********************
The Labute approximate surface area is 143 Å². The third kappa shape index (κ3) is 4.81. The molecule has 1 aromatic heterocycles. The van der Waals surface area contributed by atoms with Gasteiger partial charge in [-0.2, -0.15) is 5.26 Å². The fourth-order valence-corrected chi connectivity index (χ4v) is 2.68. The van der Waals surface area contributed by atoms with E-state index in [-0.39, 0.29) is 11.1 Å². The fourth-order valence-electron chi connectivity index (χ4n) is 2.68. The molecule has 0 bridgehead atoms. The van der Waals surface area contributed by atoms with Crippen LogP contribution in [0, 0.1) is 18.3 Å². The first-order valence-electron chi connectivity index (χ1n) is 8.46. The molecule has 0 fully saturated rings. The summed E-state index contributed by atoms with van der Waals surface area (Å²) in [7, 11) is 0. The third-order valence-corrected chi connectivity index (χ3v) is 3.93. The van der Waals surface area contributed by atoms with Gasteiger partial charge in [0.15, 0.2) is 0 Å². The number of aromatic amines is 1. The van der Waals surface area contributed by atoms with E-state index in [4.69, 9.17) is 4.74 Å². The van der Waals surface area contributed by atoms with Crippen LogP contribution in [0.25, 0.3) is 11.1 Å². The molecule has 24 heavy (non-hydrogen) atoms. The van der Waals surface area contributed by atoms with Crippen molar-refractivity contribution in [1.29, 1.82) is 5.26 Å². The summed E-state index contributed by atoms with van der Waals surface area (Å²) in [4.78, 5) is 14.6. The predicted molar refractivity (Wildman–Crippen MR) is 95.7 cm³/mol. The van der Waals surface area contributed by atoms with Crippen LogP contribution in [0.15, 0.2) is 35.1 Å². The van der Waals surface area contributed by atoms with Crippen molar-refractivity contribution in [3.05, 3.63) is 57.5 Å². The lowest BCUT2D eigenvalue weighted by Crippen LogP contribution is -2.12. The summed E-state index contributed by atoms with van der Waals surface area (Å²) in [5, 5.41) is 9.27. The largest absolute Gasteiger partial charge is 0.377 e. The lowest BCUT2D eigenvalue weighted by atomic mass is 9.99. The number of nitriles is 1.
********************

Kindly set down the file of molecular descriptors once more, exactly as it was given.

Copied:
The Labute approximate surface area is 143 Å². The third kappa shape index (κ3) is 4.81. The molecule has 1 aromatic heterocycles. The van der Waals surface area contributed by atoms with Gasteiger partial charge in [-0.2, -0.15) is 5.26 Å². The fourth-order valence-corrected chi connectivity index (χ4v) is 2.68. The van der Waals surface area contributed by atoms with E-state index in [-0.39, 0.29) is 11.1 Å². The fourth-order valence-electron chi connectivity index (χ4n) is 2.68. The molecule has 0 bridgehead atoms. The van der Waals surface area contributed by atoms with Crippen LogP contribution in [0, 0.1) is 18.3 Å². The first-order valence-electron chi connectivity index (χ1n) is 8.46. The molecule has 0 fully saturated rings. The summed E-state index contributed by atoms with van der Waals surface area (Å²) in [7, 11) is 0. The third-order valence-corrected chi connectivity index (χ3v) is 3.93. The van der Waals surface area contributed by atoms with Gasteiger partial charge in [0.15, 0.2) is 0 Å². The number of aromatic amines is 1. The van der Waals surface area contributed by atoms with E-state index in [4.69, 9.17) is 4.74 Å². The van der Waals surface area contributed by atoms with Crippen LogP contribution in [0.25, 0.3) is 11.1 Å². The molecule has 24 heavy (non-hydrogen) atoms. The van der Waals surface area contributed by atoms with Crippen molar-refractivity contribution in [1.29, 1.82) is 5.26 Å². The summed E-state index contributed by atoms with van der Waals surface area (Å²) in [4.78, 5) is 14.6. The predicted molar refractivity (Wildman–Crippen MR) is 95.7 cm³/mol. The van der Waals surface area contributed by atoms with Crippen LogP contribution in [0.15, 0.2) is 35.1 Å². The van der Waals surface area contributed by atoms with Crippen molar-refractivity contribution in [3.05, 3.63) is 57.5 Å². The lowest BCUT2D eigenvalue weighted by Crippen LogP contribution is -2.12. The summed E-state index contributed by atoms with van der Waals surface area (Å²) in [5, 5.41) is 9.27. The largest absolute Gasteiger partial charge is 0.377 e. The lowest BCUT2D eigenvalue weighted by atomic mass is 9.99. The number of nitriles is 1.